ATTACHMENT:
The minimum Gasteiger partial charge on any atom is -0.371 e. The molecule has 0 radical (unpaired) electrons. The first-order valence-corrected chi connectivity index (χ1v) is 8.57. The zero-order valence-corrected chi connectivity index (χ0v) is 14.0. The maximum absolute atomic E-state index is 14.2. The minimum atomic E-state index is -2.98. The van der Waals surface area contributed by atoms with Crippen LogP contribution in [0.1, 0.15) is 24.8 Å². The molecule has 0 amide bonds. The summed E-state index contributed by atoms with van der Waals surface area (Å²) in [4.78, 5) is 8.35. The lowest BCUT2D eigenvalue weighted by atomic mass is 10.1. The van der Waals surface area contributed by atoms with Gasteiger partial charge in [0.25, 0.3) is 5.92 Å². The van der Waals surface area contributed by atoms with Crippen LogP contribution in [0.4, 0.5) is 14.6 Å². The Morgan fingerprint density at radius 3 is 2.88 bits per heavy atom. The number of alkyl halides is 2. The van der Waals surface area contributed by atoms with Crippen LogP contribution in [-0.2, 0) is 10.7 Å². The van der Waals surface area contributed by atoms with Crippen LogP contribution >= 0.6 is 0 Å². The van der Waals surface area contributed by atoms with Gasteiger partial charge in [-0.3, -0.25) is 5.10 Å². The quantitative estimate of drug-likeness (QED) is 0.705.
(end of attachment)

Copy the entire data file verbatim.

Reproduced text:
The minimum Gasteiger partial charge on any atom is -0.371 e. The molecule has 0 radical (unpaired) electrons. The first-order valence-corrected chi connectivity index (χ1v) is 8.57. The zero-order valence-corrected chi connectivity index (χ0v) is 14.0. The maximum absolute atomic E-state index is 14.2. The minimum atomic E-state index is -2.98. The van der Waals surface area contributed by atoms with Crippen LogP contribution in [0.1, 0.15) is 24.8 Å². The molecule has 0 amide bonds. The summed E-state index contributed by atoms with van der Waals surface area (Å²) in [4.78, 5) is 8.35. The lowest BCUT2D eigenvalue weighted by atomic mass is 10.1. The van der Waals surface area contributed by atoms with Gasteiger partial charge in [0.25, 0.3) is 5.92 Å². The van der Waals surface area contributed by atoms with Crippen LogP contribution in [0.4, 0.5) is 14.6 Å². The Morgan fingerprint density at radius 3 is 2.88 bits per heavy atom. The number of alkyl halides is 2. The van der Waals surface area contributed by atoms with Crippen LogP contribution in [-0.2, 0) is 10.7 Å². The van der Waals surface area contributed by atoms with Crippen LogP contribution >= 0.6 is 0 Å². The van der Waals surface area contributed by atoms with Gasteiger partial charge in [-0.3, -0.25) is 5.10 Å². The quantitative estimate of drug-likeness (QED) is 0.705.